A pair of female Red-winged Blackbirds at a birdfeeder in Tyler, Texas, in 2008. In 2009 a branch of the Agriculture Department poisoned almost a million red-winged blackbirds in Texas and Louisiana. (AP photo)
Why does no one question the government blackbird massacres for industry?
ASK THIS | January 05, 2012
The USDA's Animal and Plant Health Inspection Service kills millions of animals a year, often in grisly ways. And it does it to help private industry.
By Martha Rosenberg
Many are asking who intentionally set off fireworks under a blackbird roost in Beebe, Arkansas, on New Year's Eve killing at least 200 birds It seems like some warped homage to last New Year's when at least 5,000 blackbirds perished,
Do the killers think their prank is funny or that the birds are nothing but pests?
If the latter, they have a lot in common with the U.S. Department of Agriculture. In 2009, the USDA's Animal and Plant Health Inspection Service (APHIS) says it poisoned 489,444 red-winged blackbirds in Texas alone and 461,669 in Louisiana. It also shot 4,217 blackbirds in California, 2,246 in North Dakota and 1,063 in Oregon.
We won't even talk about the starlings, crows, ravens, doves, geese, owls (yes, owls) hawks, pigeons, ducks, larks, woodpeckers and coots our tax dollars annihilated to benefit ranchers, farmers and other private interests. And the squirrels, rabbits, badgers, bobcats, beavers, woodchucks, coyotes, opossums, raccoons, mountain lions.
The he-men at the Wildlife Service even shot 29 great blue herons, 820 cattle egrets and 115 white-faced ibises in 2009. It takes a real man to approach a majestic and gentle shore bird and kill it.
It's hard to know which is worse: government agencies like APHIS, Louisiana State University and the Louisiana Department of Agriculture and Forestry helping ranchers and rice farmers and other private landowners with our tax dollars – or the scorched earth baiting of their rice fields with poison "until blackbird populations are depleted," as LSU's Rice Research Station News puts it.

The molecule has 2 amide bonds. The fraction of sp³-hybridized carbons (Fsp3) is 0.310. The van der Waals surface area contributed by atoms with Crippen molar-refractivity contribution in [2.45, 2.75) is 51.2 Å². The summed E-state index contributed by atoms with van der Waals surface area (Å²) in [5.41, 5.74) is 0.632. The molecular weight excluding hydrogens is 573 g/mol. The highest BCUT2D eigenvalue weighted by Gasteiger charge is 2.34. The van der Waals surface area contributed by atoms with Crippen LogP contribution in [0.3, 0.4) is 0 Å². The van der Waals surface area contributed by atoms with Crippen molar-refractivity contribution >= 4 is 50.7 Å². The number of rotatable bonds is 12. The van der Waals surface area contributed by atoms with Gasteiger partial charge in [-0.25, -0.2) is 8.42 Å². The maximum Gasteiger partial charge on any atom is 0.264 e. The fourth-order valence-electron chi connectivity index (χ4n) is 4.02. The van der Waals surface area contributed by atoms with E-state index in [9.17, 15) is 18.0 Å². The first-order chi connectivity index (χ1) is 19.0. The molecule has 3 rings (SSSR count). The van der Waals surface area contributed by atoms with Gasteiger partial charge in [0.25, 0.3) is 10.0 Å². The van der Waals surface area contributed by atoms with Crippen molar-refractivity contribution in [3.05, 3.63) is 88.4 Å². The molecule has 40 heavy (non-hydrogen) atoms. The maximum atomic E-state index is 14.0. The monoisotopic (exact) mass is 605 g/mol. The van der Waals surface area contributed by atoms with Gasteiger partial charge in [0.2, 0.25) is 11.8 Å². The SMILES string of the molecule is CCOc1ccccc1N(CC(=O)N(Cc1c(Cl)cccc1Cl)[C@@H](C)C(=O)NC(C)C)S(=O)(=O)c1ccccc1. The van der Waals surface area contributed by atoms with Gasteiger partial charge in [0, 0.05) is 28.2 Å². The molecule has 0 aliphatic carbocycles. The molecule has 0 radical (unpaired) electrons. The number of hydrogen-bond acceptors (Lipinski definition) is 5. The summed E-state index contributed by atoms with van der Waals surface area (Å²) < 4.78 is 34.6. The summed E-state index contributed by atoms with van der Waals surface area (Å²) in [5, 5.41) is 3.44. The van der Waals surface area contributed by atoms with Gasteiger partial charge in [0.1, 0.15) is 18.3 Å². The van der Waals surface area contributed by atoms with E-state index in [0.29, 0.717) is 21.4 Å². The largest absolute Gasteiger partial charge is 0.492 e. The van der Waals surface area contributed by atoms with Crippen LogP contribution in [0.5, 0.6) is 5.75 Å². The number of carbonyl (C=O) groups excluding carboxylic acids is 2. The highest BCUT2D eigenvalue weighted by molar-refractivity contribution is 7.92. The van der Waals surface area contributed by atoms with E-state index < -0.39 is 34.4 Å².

APHIS even uses caged red-winged blackbirds to decoy wild ones, says Audubon magazine, and "pre-baits" an area with unpoisoned food to get birds in the habit of eating. Sweet.Nor does the government's blackbird poison only kill blackbirds.
"APHIS makes sure that the poisoned banquet is especially tempting for wildlife by laying the food out in the spring. This attracts birds and other wildlife because food sources, especially insects, are limited in early spring," says the National Audubon Society. "The poisoned rice also looks very tasty because the birds are migrating. The poisoned rice is a ready buffet for any bird to eat, but especially those who are tired and hungry from flying."
The government used the chemical DRC-1339 to poison the more than one million blackbirds that perished in 2009, including those in Louisiana. The avicide, called Starlicide, causes "irreversible kidney and heart damage," says APHIS. "A quiet and apparent painless death normally occurs 1-3 days following ingestion," writes an APHIS spokesman on the site.
Government wildlife agencies also poison entire waterways to remove "pest" fish. In 2010, Illinois wildlife officials killed 90 tons of fish in the Chicago Sanitary and Shipping Canal with chemical Rotenone (which suffocates fish) to remove any possible Asian carp that would threaten the sport fishing industry in Lake Michigan. A year earlier they killed tens of thousands of goldfish, koi, bass, crappie, catfish and sunfish/bluegill hybrids in Chicago's Lincoln Park to "renovate" the pond.
Whether killing blackbirds to help farmers or fish to help the sport fishing industry, government wildlife officials pimp our natural resources and the Public Trust Doctrine they are sworn to. Wildlife has a lot more to fear than New Year's Eve.